The Coast Salish area, most of western Washington and lower Columbia, has many of the pictographs because it has many sheltered areas. It also has petroglyphs. The paintings are more recent. They have many carved mytholigical creatures like sea monsters. They also have outlined and non-outlined heads.

The Tlingit territory, the southeastern part of Alaska, has lots of rock art that can go unnoticed because of the glaciers and deep forrests.

The Tsimshian territory, which is part of British Columbia, has most of its art on the banks of the Skeena and Nass rivers.

The Bella Coola Native American territory has both outlined and non-outlined faces and anthropomorphs with big eyes and no nose. Most of the drawings are near river mouths, and tend to errode easier.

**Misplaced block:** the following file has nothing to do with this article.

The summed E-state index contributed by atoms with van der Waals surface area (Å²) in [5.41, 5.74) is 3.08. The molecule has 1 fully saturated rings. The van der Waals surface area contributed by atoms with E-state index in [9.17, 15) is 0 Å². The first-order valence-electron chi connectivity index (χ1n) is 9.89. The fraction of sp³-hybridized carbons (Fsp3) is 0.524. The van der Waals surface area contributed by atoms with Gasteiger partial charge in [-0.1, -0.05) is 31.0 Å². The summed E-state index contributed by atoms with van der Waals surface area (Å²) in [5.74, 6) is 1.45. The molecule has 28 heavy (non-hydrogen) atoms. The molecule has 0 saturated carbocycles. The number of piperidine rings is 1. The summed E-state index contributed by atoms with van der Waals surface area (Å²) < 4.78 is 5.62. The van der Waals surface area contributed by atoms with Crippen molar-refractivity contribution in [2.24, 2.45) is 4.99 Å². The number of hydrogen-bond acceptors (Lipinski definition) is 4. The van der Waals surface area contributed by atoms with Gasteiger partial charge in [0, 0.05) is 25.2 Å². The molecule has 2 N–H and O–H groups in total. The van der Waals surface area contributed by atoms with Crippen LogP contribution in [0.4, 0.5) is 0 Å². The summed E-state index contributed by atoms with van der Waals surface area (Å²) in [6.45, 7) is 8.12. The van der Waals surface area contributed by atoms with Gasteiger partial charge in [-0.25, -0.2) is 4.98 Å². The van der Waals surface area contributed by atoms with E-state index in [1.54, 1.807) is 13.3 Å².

The Kwakiutl territory is the northwest third of Vancouver Island and the land near the coast. Here they have more realistic looking figures. They also have the stylized petroglyphs.

The Nootka, the southeastern part of Vancouver Island,has both paintings and carvings. There are some horses and other post-contact images and they are in the more realistic style. Here is where we find the pictograph of the woman ruler turned to stone by a coyote. (see figure 6 under rock art)